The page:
Ten iconic cars with dog leg gearboxes
Aston's announced a new dog-legged Vantage. Meet similarly equipped icons
Aston Martin has removed a nail from the manual gearbox’s coffin this week, equipping its new Vantage AMR with a manual gearbox. It brings stick-shifting back to Aston’s classy muscle car, and in doing so puts some confidence back behind a transmission we all feared was being usurped by the paddleshifter.
Real confidence: rather than just bolt in any old manual, Aston has fitted it with a seven-speed, dog-leg gearbox. That means second to seventh gears fill the positions normally used for first to sixth. First gear, which you’ll really be using at junctions or when parking, is reached by going left and down from neutral.
It’s unusual to find nowadays, but some great, great cars have used this layout over the years. Cars which used a dog-legged first gear not to make seven ratios easier to handle, but rather to elbow it out of the way to value fast driving above all else.
So click forth through TG’s whistle-stop tour of the world’s best dog legs…Advertisement - Page continues below
A number of Porsches have used dog-leg manual transmissions, but we’ve selected the 928 because it’s the one most recently in production. It also looks damn cool.
BMW M3 (E30)
One of the most famous road-going dog-leggers of all, predominantly because it is one of the most attainable. Or should we say was one of the most attainable: this one-time M Division entry point now demands tens of thousands of pounds.Advertisement - Page continues below
BMW 2002 Turbo
In fact, it might be better value to splash out on one of its ancestors. Buy a turbocharged 2002 and you'll get a similarly quirky gearchange, but it will be housed in a pert body boasting far more retro-tastic graphics than that M3.
The most exciting dog-leg equipped car of them all? The Stratos is among the world’s coolest cars, best looking cars, scariest cars and most successful rally cars. And you can use its oddly placed first gear to prove you have a real one, and not a home-built replica…
A motorsport hero of even greater proportions than that Stratos. The mighty GT40 not only placed its gearstick on the sill, but asked the driver to waggle it close to their hip in order to pull away in first. Sadly, neither move carried over to the mid-noughties GT comeback. And the new one has a paddleshift, so eschews manual shifting altogether…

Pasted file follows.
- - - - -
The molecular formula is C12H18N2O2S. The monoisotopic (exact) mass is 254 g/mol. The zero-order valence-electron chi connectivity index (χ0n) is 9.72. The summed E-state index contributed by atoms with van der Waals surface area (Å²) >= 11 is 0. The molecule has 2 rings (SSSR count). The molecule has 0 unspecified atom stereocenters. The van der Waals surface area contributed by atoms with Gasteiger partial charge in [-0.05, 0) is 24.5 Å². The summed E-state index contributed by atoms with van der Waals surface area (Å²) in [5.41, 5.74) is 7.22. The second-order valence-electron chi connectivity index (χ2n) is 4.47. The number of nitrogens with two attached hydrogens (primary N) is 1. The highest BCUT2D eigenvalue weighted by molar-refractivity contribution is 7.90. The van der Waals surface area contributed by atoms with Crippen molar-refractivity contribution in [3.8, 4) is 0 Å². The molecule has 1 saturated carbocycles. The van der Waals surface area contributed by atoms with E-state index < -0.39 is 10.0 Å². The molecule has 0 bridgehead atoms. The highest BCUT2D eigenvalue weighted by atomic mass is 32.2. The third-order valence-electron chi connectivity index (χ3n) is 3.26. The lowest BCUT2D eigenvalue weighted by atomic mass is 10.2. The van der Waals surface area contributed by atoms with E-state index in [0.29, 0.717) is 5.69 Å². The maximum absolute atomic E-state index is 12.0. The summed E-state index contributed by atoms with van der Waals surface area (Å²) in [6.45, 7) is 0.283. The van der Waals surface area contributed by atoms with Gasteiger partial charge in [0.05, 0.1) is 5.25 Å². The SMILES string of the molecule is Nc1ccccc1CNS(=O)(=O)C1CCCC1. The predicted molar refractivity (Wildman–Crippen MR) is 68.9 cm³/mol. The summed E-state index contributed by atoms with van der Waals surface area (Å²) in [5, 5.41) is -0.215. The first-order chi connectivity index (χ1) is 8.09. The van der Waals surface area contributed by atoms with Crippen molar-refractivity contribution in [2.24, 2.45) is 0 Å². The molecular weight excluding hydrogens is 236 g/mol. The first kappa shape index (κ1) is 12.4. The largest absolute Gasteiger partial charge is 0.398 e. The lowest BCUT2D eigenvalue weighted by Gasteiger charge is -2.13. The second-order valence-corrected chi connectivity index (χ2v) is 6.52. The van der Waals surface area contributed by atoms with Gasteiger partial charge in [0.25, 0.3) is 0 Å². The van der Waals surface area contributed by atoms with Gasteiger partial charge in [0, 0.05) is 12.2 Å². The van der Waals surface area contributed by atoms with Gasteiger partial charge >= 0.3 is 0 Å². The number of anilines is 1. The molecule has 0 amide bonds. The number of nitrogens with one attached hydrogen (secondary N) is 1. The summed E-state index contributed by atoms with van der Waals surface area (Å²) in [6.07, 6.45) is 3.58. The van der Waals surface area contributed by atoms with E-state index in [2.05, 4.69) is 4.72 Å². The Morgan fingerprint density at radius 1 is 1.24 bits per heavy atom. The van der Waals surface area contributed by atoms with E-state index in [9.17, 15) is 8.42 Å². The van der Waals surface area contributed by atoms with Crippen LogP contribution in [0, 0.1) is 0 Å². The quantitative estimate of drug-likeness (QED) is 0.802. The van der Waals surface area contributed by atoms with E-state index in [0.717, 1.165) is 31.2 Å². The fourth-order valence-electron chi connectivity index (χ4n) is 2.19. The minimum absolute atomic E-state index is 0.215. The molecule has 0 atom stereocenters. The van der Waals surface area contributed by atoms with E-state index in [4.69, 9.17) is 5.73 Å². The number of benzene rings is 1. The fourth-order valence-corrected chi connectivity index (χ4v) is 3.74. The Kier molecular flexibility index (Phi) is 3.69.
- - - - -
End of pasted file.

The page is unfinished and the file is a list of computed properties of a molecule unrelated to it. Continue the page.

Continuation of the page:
The Italians had something of a penchant for the dog leg in the 1970s and ‘80s. We start with the scissor-doored Countach, unofficially joint-top in the list of cars most likely to be stuck to the bedroom wall of school boys and girls.Advertisement - Page continues below
It shares the top of the table with its 12-cylinder nemesis from Maranello. Is there a car more synonymous with the 1980s than the vent-festooned Testarossa? The man in the hat certainly doesn't think so.
A hot hatchback with a dog leg, now. Lotus took the humble Talbot Sunbeam and turned it into one of the first ever hot hatches, and a rear-driven one at that. As well as some Lotus fettling, the wee ‘Beam also got a driver-focused gearbox that displayed its motorsport genes nicely.Advertisement - Page continues below
An Actual Dog
Oh, this is a real dog’s legs. Sorry. Next!
Picture: Tilemahos Efthimiadis
Vauxhall Firenza Droopsnoot
Coolest Vauxhall ever? And before you make any jokes about damning with faint praise, the Firenza really is an icy cold thing, particularly in its High Performance spec shown here, affectionately known as the ‘Droopsnoot’. As well that more aerodynamic schnoz, it also got a five-speed manual gearbox utilising the same layout as a Lambo Countach.
Alright, it’s not a madcap supercar or a legend of the forest stage. But it’s proof that dog-leg transmissions can live outside of the performance car world. And if you’re a veteran of Gran Turismo, you ought to know this tiny, weeny kei car quite well.